The Royal Navy in the Napoleonic Age


The Royal Navy in the Napoleonic Age : Senior Service 188-1815. By Mark Jessop. Pen & Sword History, Barnsley, 2019.

Reviewed by John Johnston

With more than 6.000 book titles in print, interest in the long wars against the French Republic and the Empire evidently remains unsated. More than 600 titles deal with the naval history of the Revolutionary and the Napoleonic Wars, and nearly 400 are devoted to the battle of Trafalgar.

Standing out in such a torrent of publications is a challenge for the historian, not least when the reading public’s perception of the French Wars is shaped by romance and the historical novel rather than accounts of events and analyses of statistics. 

Almost a century ago, the Irish historian, Eileen Power faced a similar problem when she sought to reinvigorate interest in the Middle Ages. Power brought together source materials from the Middle Ages and wove them into a series of short stories which presented medieval people as real persons, with whose travails and pleasures readers could readily identify. Her book, Medieval People, caught the public imagination and remains in print to this day. Mark Jessop follows in that honourable tradition, taking the reader on a guided tour of the Royal Navy as it evolved between 1800 and 1815 through a sequence of fictional vignettes that recount the events and changes of those years as common people experienced them and which are contextualised in clearly, simply, and uncomplicatedly written essays.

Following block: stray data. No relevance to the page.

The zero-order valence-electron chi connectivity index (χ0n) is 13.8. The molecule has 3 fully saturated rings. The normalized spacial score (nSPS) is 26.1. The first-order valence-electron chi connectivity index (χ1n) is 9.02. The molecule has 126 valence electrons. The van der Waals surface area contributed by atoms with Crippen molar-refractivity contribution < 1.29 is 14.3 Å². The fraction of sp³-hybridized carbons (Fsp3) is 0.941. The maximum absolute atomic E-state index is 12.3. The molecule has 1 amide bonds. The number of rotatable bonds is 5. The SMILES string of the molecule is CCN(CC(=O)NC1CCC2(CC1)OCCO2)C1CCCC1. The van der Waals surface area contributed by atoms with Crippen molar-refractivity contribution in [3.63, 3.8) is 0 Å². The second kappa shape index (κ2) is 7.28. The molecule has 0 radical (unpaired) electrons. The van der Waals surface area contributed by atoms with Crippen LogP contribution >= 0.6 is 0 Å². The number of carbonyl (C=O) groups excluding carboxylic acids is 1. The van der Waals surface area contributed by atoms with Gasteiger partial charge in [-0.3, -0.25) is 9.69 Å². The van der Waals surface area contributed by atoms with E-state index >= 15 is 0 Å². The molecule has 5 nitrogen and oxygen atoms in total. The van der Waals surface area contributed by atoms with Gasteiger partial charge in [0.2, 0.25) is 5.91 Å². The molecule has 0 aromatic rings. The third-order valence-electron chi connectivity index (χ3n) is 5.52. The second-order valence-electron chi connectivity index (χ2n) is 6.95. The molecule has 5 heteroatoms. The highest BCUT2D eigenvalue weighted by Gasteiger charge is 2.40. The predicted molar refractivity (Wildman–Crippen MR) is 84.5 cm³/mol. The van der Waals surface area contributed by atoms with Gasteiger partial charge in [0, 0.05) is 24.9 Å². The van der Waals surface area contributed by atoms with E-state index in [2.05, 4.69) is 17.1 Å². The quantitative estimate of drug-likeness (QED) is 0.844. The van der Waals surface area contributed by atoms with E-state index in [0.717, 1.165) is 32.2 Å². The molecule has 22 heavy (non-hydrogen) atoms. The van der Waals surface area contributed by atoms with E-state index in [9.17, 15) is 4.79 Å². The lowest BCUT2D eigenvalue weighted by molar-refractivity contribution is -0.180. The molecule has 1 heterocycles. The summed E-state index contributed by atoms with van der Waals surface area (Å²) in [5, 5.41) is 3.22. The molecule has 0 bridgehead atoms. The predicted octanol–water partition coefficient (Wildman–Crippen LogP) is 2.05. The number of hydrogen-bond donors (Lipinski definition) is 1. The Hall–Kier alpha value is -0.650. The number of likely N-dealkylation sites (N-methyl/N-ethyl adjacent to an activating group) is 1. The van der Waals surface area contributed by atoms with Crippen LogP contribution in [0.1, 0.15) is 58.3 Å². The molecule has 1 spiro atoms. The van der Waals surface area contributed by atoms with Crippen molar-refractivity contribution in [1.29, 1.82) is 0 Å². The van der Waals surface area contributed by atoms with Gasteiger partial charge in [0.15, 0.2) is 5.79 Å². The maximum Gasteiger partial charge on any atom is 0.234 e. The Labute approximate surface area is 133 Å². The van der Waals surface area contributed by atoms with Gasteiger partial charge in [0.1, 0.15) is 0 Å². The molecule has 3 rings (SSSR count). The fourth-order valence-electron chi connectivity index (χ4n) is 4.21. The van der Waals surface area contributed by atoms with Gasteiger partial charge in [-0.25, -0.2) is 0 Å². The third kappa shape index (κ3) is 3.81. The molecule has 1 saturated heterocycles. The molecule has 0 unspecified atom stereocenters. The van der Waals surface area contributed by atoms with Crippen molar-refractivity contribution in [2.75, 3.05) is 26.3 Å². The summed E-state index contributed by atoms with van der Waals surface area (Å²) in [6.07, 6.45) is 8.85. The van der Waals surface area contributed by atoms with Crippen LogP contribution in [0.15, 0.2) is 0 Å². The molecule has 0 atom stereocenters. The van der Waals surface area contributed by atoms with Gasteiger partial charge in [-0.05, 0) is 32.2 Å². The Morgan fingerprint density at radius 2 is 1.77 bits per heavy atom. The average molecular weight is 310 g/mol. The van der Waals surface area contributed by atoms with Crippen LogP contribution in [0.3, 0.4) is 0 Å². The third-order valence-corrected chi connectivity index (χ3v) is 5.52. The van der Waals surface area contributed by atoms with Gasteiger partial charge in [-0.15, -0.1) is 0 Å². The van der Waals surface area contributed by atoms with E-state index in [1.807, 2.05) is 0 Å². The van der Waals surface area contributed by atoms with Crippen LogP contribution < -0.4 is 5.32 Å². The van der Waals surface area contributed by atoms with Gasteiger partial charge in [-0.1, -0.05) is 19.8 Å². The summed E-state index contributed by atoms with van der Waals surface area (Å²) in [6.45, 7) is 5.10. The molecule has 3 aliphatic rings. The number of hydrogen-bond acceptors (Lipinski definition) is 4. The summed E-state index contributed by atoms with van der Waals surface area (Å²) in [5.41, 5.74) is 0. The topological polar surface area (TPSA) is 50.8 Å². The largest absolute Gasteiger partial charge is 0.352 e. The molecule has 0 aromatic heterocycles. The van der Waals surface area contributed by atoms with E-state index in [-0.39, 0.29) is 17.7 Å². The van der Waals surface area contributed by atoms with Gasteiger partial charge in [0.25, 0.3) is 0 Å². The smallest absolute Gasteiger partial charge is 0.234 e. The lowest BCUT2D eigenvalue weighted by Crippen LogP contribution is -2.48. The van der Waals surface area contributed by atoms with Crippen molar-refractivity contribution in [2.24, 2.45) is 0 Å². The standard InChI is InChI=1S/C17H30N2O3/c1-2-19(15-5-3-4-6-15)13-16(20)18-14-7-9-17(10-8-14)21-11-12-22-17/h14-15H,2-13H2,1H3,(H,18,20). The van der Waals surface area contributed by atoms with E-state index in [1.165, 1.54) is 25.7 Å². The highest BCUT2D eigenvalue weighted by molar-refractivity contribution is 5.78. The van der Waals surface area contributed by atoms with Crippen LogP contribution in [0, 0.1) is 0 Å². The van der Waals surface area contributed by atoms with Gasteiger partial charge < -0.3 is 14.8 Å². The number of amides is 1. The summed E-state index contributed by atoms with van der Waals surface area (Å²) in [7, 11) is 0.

The presentation of Trafalgar exemplifies Jessop’s tour. Three petty officers meet the sisters of a deceased friend and describe to them the terror, the stench, and the confusion of the unnamed but immediately recognisable battle in which he died. The short essay traces the sequence of events that led to the battle, places the battle into its strategic context, and details the costs of victory and defeat. A second vignette follows: a poet struggling to reconcile the triumph at Trafalgar with the heavy British losses suddenly realises that the unexpected victory has not only lifted the sense of national despair but that, in freeing England from the threat of invasion, it has also been a moment of national liberation. Jessop thus subtly brings together the tension between the human cost of Nelson’s triumph and the palpable relief which his success engendered.

The vignettes are collages, skilfully fabricated from contemporary newspapers, memoirs, parliamentary reports, and private correspondence. They are entirely credible, and one can imagine oneself overhearing the conversation between the petty officers and the sisters or sitting beside the poet as he struggles for inspiration. They bring the cold explanation and analysis of events, technological developments, and naval tactics in the essays to life, so that one moves seamlessly from one perspective to another in grasping the complex and multi-facetted character of England and its navy in the early nineteenth century. 

Jessop’s thought-provoking study of how unremitting warfare affected people and society and spurred the development of new technologies and practices at sea is a homage to the pioneering works of Jeremy Black, Linda Colley, and Edward Thompson and a worthy continuance of Power’s idea of sparking the interest of the reading public through fiction. Anyone considering how to differentiate their exhibition or a publication from those of others will do well to look at this work, while the general reader will find it difficult to put the book down. Anyone who is seeking a Christmas present could do well to start here.


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